My digestive system is approximately 7 metres long. Sometimes I am more interested in pandering to the first 100 mm or so – the bit where I can taste the food, rather than the other 6.9 metres. Giulia Anders book teaches us to take more notice of the other end of our digestive system. Perhaps we need to talk more about our digestive systems. You won’t have to go too deep in your Facebook feed to find someone talking about food – maybe we should be less embarrassed about talking about digestive system output- but no selfies please :-).

 

 

 

The Northland Food Policy Network is underway!

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These are the people that gathered at Northland Inc’s Orchard on Saturday 27 May for the inaugural meeting of the Northland Food Policy Network. Saba Issa skilfully facilitated the meeting first leading us through an exploration of why we were there. Five main motives emerged:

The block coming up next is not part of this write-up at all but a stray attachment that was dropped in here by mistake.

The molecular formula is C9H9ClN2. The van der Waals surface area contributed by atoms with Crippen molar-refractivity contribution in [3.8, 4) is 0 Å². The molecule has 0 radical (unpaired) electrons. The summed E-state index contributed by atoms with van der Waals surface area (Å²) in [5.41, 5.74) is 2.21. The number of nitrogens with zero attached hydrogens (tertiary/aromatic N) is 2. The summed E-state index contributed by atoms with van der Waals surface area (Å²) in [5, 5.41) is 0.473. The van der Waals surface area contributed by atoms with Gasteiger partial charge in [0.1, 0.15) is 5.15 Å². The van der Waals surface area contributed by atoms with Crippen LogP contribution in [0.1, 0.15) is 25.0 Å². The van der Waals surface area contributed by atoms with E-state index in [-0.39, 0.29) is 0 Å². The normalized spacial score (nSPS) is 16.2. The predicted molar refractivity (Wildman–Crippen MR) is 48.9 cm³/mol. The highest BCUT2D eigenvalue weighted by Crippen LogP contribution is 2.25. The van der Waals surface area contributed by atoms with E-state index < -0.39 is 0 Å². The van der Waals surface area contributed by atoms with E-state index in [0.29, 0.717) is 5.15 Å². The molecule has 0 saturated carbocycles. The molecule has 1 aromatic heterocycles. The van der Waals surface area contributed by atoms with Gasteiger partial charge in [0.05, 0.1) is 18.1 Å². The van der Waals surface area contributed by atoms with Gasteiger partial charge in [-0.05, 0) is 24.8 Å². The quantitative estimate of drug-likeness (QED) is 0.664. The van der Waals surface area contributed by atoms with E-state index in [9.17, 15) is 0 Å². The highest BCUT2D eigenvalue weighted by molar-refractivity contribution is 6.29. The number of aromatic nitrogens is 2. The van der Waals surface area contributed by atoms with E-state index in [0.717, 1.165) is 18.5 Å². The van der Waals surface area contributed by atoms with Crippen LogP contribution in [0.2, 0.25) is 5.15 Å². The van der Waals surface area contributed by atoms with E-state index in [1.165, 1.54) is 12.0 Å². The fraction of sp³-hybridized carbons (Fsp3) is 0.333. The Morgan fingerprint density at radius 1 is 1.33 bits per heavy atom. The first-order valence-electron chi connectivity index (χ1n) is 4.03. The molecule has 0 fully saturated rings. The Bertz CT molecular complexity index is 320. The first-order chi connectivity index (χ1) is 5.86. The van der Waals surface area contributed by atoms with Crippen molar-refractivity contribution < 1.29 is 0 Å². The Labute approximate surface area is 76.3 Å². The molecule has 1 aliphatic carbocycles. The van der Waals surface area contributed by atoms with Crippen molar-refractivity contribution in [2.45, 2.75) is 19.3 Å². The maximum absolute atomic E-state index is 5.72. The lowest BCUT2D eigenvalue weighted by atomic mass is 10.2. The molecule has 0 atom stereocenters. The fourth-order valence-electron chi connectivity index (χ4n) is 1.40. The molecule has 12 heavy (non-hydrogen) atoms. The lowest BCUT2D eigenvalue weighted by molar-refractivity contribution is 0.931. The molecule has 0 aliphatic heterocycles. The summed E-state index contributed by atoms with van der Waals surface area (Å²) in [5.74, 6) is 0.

• Supporting community based food systems projects, facilitated at the local level.
  • Supporting local growers and farmers ensuring the succession and growth of food production here.
  • Educating and communicating around food awareness.
  • Helping to create policy that supports sustainable food systems and fighting policy that doesn’t, from International down to whanau level.
  • Building a local network that exemplifies collaborative leadership, great engagement, communication and networking, and unity of purpose.

Policy action

We identified three policy areas to focus on, each led by sub-groups.

One group will seek questions from the network to pose to all general election candidates and disseminate the results to help voters identify the candidates who support sustainable food systems.

Sugar is the focus of a second group, who will work with health agencies and other Northland institutions to reduce the availability of sugar.

The third group will focus on supporting food producers with their first priority dealing with the advent of food safety plans to ensure that they don’t place too much burden on smaller producers.